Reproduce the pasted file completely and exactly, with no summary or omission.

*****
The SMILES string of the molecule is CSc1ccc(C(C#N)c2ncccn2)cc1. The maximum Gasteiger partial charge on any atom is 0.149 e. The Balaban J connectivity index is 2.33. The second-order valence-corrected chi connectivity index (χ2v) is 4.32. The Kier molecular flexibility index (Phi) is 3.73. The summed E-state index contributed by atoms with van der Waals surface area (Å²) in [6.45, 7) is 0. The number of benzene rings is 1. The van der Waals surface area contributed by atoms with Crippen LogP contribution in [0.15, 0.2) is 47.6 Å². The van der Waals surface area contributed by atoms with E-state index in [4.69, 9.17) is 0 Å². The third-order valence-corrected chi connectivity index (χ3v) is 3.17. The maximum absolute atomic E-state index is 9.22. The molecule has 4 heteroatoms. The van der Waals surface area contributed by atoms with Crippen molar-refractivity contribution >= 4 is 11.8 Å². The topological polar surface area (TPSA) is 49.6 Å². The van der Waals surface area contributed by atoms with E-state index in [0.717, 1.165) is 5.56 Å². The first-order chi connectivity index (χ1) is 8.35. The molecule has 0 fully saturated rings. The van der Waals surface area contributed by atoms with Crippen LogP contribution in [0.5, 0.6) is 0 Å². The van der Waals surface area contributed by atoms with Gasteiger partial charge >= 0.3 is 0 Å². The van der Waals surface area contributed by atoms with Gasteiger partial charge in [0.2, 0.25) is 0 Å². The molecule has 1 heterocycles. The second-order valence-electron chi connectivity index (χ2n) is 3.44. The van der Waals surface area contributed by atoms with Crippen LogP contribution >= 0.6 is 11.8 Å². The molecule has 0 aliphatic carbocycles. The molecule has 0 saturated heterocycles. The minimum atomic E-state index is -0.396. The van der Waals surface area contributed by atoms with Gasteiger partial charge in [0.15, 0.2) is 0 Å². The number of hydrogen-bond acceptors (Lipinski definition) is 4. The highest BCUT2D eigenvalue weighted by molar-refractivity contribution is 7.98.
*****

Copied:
The SMILES string of the molecule is CSc1ccc(C(C#N)c2ncccn2)cc1. The maximum Gasteiger partial charge on any atom is 0.149 e. The Balaban J connectivity index is 2.33. The second-order valence-corrected chi connectivity index (χ2v) is 4.32. The Kier molecular flexibility index (Phi) is 3.73. The summed E-state index contributed by atoms with van der Waals surface area (Å²) in [6.45, 7) is 0. The number of benzene rings is 1. The van der Waals surface area contributed by atoms with Crippen LogP contribution in [0.15, 0.2) is 47.6 Å². The van der Waals surface area contributed by atoms with E-state index in [4.69, 9.17) is 0 Å². The third-order valence-corrected chi connectivity index (χ3v) is 3.17. The maximum absolute atomic E-state index is 9.22. The molecule has 4 heteroatoms. The van der Waals surface area contributed by atoms with Crippen molar-refractivity contribution >= 4 is 11.8 Å². The topological polar surface area (TPSA) is 49.6 Å². The van der Waals surface area contributed by atoms with E-state index in [0.717, 1.165) is 5.56 Å². The first-order chi connectivity index (χ1) is 8.35. The molecule has 0 fully saturated rings. The van der Waals surface area contributed by atoms with Crippen LogP contribution in [0.5, 0.6) is 0 Å². The van der Waals surface area contributed by atoms with Gasteiger partial charge >= 0.3 is 0 Å². The van der Waals surface area contributed by atoms with Gasteiger partial charge in [0.2, 0.25) is 0 Å². The molecule has 1 heterocycles. The second-order valence-electron chi connectivity index (χ2n) is 3.44. The van der Waals surface area contributed by atoms with Crippen LogP contribution >= 0.6 is 11.8 Å². The molecule has 0 aliphatic carbocycles. The molecule has 0 saturated heterocycles. The minimum atomic E-state index is -0.396. The van der Waals surface area contributed by atoms with Gasteiger partial charge in [0.15, 0.2) is 0 Å². The number of hydrogen-bond acceptors (Lipinski definition) is 4. The highest BCUT2D eigenvalue weighted by molar-refractivity contribution is 7.98.